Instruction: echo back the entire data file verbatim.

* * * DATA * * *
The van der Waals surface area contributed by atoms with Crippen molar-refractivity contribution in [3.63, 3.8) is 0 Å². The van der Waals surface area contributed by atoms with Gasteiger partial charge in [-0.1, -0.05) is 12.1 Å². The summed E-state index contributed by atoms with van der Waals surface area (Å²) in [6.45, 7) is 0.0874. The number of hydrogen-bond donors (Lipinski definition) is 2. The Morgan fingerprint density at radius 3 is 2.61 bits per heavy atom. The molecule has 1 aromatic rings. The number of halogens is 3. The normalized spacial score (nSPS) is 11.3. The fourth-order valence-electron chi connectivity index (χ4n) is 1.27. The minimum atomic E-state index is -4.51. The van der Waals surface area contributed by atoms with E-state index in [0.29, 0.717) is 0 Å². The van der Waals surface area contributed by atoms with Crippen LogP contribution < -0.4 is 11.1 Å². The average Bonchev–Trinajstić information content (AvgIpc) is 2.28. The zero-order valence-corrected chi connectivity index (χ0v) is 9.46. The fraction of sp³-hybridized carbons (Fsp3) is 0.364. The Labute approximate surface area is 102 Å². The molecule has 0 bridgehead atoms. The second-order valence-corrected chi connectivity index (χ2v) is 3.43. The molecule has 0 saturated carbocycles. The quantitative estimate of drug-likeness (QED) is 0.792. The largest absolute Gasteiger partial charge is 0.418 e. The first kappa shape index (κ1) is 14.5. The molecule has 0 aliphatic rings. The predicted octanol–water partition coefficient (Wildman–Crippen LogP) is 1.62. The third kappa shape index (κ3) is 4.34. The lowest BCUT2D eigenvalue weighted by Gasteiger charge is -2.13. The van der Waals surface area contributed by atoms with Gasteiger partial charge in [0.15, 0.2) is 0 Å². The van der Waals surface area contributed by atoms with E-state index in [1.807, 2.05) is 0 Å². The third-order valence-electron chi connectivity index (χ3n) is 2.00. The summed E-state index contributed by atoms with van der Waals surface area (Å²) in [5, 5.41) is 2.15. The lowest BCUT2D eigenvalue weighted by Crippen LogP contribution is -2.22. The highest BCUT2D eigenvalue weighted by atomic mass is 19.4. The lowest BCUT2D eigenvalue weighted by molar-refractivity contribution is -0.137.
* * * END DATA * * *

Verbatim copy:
The van der Waals surface area contributed by atoms with Crippen molar-refractivity contribution in [3.63, 3.8) is 0 Å². The van der Waals surface area contributed by atoms with Gasteiger partial charge in [-0.1, -0.05) is 12.1 Å². The summed E-state index contributed by atoms with van der Waals surface area (Å²) in [6.45, 7) is 0.0874. The number of hydrogen-bond donors (Lipinski definition) is 2. The Morgan fingerprint density at radius 3 is 2.61 bits per heavy atom. The molecule has 1 aromatic rings. The number of halogens is 3. The normalized spacial score (nSPS) is 11.3. The fourth-order valence-electron chi connectivity index (χ4n) is 1.27. The minimum atomic E-state index is -4.51. The van der Waals surface area contributed by atoms with E-state index in [0.29, 0.717) is 0 Å². The van der Waals surface area contributed by atoms with Crippen LogP contribution < -0.4 is 11.1 Å². The average Bonchev–Trinajstić information content (AvgIpc) is 2.28. The zero-order valence-corrected chi connectivity index (χ0v) is 9.46. The fraction of sp³-hybridized carbons (Fsp3) is 0.364. The Labute approximate surface area is 102 Å². The molecule has 0 bridgehead atoms. The second-order valence-corrected chi connectivity index (χ2v) is 3.43. The molecule has 0 saturated carbocycles. The quantitative estimate of drug-likeness (QED) is 0.792. The largest absolute Gasteiger partial charge is 0.418 e. The first kappa shape index (κ1) is 14.5. The molecule has 0 aliphatic rings. The predicted octanol–water partition coefficient (Wildman–Crippen LogP) is 1.62. The third kappa shape index (κ3) is 4.34. The lowest BCUT2D eigenvalue weighted by Gasteiger charge is -2.13. The van der Waals surface area contributed by atoms with Gasteiger partial charge in [0.15, 0.2) is 0 Å². The van der Waals surface area contributed by atoms with E-state index in [1.807, 2.05) is 0 Å². The third-order valence-electron chi connectivity index (χ3n) is 2.00. The summed E-state index contributed by atoms with van der Waals surface area (Å²) in [5, 5.41) is 2.15. The lowest BCUT2D eigenvalue weighted by Crippen LogP contribution is -2.22. The highest BCUT2D eigenvalue weighted by atomic mass is 19.4. The lowest BCUT2D eigenvalue weighted by molar-refractivity contribution is -0.137.